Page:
Procedure is handmaid to justice but only for few.

Was Salman Khan given special treatment?

‘Procedure is hand maid to justice’ is a famous quote from a judgment delivered by Justice Krishna Iyyer, a former Supreme Court Judge. More so, it was observed in a case arising from the scope of discretion to grant bail to an accused. With the above quoted sentence Justice Iyyer was reminding that procedure must not obstruct the justice rather it must serve justice like a maid. That observation was made decades ago but little has changed except for the worse.
I received a joke by texting which referred to grant of bail to Salman Khan, by mentioning his application in High Court without impugned order. Joke is: Continue reading

Bias and Corruption

While the debate on eradication of corruption goes on it omits one important aspect i.e. the corruption for money is not the only kind of corruption. There are many other forms of corruptions. Actually to be corrupt is to be biased in favour of somebody who could be a person or even class of persons. While favouring somebody for money is apparently taken as corrupt, favouring a class of persons is easily passed as irregular. In fact the expression ‘subjective bias’ has been rendered completely non-existent. If a judge is suffering from a subjective bias, litigant should have an opportunity to take the case away from such judge on the ground of subjective bias but in practice it is never done. The lawyers in fact are afraid to mention it so as not to invite the wrath of the concerned judge and rather try to exploit this bias if possible. There are many examples. A long time ago a media nick named a judge as ‘Green Judge’ which actually meant that he was favouring environmental causes. It was taken as a compliment but in my view it was reflective of subjective bias. See the following comment:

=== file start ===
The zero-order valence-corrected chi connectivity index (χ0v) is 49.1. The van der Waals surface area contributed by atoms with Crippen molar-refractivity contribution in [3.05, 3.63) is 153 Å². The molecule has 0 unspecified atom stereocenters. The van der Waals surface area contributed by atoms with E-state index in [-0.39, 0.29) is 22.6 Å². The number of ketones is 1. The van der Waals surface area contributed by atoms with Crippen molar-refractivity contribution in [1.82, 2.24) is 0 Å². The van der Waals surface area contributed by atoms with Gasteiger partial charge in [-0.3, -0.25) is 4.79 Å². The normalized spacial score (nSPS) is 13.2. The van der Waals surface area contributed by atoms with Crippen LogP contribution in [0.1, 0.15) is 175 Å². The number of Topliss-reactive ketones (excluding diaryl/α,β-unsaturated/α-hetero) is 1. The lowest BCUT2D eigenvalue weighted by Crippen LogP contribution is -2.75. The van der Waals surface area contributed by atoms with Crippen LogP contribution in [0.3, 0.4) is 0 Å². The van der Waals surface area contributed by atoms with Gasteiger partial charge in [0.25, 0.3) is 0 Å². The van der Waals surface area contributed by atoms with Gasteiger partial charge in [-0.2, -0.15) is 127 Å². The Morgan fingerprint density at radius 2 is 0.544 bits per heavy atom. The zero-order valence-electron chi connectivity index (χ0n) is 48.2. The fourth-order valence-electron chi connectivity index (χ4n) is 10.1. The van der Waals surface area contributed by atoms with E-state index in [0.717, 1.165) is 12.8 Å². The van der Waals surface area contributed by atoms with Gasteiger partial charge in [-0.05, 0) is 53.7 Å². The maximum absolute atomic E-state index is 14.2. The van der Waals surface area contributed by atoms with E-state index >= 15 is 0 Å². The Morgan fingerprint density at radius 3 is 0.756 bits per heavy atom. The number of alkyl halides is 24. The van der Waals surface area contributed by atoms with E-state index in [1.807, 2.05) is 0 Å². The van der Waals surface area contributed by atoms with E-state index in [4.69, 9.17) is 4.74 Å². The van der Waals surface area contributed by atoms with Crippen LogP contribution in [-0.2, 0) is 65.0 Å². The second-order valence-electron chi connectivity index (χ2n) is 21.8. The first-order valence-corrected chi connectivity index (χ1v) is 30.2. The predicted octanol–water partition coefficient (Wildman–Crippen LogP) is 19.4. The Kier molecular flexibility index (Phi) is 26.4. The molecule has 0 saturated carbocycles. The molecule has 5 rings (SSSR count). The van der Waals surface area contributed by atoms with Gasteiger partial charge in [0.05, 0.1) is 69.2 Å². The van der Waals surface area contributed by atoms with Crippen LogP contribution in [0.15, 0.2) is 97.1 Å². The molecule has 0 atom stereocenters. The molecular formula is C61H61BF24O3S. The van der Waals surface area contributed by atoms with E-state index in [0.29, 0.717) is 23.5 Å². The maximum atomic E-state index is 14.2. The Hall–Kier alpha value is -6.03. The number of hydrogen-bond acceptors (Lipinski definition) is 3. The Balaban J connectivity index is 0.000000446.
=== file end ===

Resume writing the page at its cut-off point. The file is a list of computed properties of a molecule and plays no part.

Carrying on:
He broke new legal ground in environmental law (earning the sobriquet ‘green’ judge) and gave a fresh dimension to human rights litigation while dealing with alleged police atrocities in Punjab (for which his detractors termed him ‘Khalistani‘ judge). Post-retirement, his crusading zeal has not dimmed and he is teeming with ideas for judicial reform.(via

Similarly another article talks about the bias of another judge in favour of politicians:

One reason, perhaps, why the judge of the special CBI court makes it a point to stress that the rule of law “should be applied equally to everyone”. In the hawala case, he pulled up the CBI for following “a policy of pick and choose in arresting one set of accused and not arresting the other set of accused. Said he: “It is not that our country has two sets of law, one for highly-placed public servants and the other for ordinary citizens”.

Ironically, he has not been able to practice this avowed commitment to uniformity in applying the law, say lawyers at Delhi’s Tis Hazari district courts. They point out that while Gupta sent bureaucrats involved in the hawala case to jail, politicians have been granted bail. Said one lawyer: “Members of one class, be it politicians or bureaucrats, are being treated equally, but different classes are being treated differently”. ( via

It would be high time that the debate should be started over the subjective bias of the holders of public office including judges. Otherwise Late Palkiwala would be right in observing that equality is only in graveyard. But is it really there? Because no two tomb stones are equal.
© Sandeep Bhalla